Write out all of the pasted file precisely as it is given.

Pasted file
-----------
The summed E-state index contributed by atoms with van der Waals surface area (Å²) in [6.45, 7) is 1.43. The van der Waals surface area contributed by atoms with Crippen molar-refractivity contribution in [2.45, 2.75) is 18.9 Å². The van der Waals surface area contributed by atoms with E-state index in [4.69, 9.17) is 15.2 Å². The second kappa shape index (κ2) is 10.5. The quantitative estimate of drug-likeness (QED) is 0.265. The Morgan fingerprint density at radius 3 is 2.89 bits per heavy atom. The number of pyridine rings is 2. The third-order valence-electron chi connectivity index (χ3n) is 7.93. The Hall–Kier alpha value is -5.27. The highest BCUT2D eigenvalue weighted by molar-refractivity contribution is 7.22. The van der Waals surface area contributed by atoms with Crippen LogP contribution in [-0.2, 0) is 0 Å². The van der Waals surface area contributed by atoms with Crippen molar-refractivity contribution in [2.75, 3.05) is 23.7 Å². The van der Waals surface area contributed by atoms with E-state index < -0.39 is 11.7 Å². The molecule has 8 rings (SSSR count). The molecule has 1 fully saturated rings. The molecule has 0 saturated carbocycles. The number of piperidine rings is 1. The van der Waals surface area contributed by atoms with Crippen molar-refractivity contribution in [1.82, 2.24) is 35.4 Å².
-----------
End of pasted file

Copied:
The summed E-state index contributed by atoms with van der Waals surface area (Å²) in [6.45, 7) is 1.43. The van der Waals surface area contributed by atoms with Crippen molar-refractivity contribution in [2.45, 2.75) is 18.9 Å². The van der Waals surface area contributed by atoms with E-state index in [4.69, 9.17) is 15.2 Å². The second kappa shape index (κ2) is 10.5. The quantitative estimate of drug-likeness (QED) is 0.265. The Morgan fingerprint density at radius 3 is 2.89 bits per heavy atom. The number of pyridine rings is 2. The third-order valence-electron chi connectivity index (χ3n) is 7.93. The Hall–Kier alpha value is -5.27. The highest BCUT2D eigenvalue weighted by molar-refractivity contribution is 7.22. The van der Waals surface area contributed by atoms with Crippen LogP contribution in [-0.2, 0) is 0 Å². The van der Waals surface area contributed by atoms with Crippen molar-refractivity contribution in [2.75, 3.05) is 23.7 Å². The van der Waals surface area contributed by atoms with E-state index < -0.39 is 11.7 Å². The molecule has 8 rings (SSSR count). The molecule has 1 fully saturated rings. The molecule has 0 saturated carbocycles. The number of piperidine rings is 1. The van der Waals surface area contributed by atoms with Crippen molar-refractivity contribution in [1.82, 2.24) is 35.4 Å².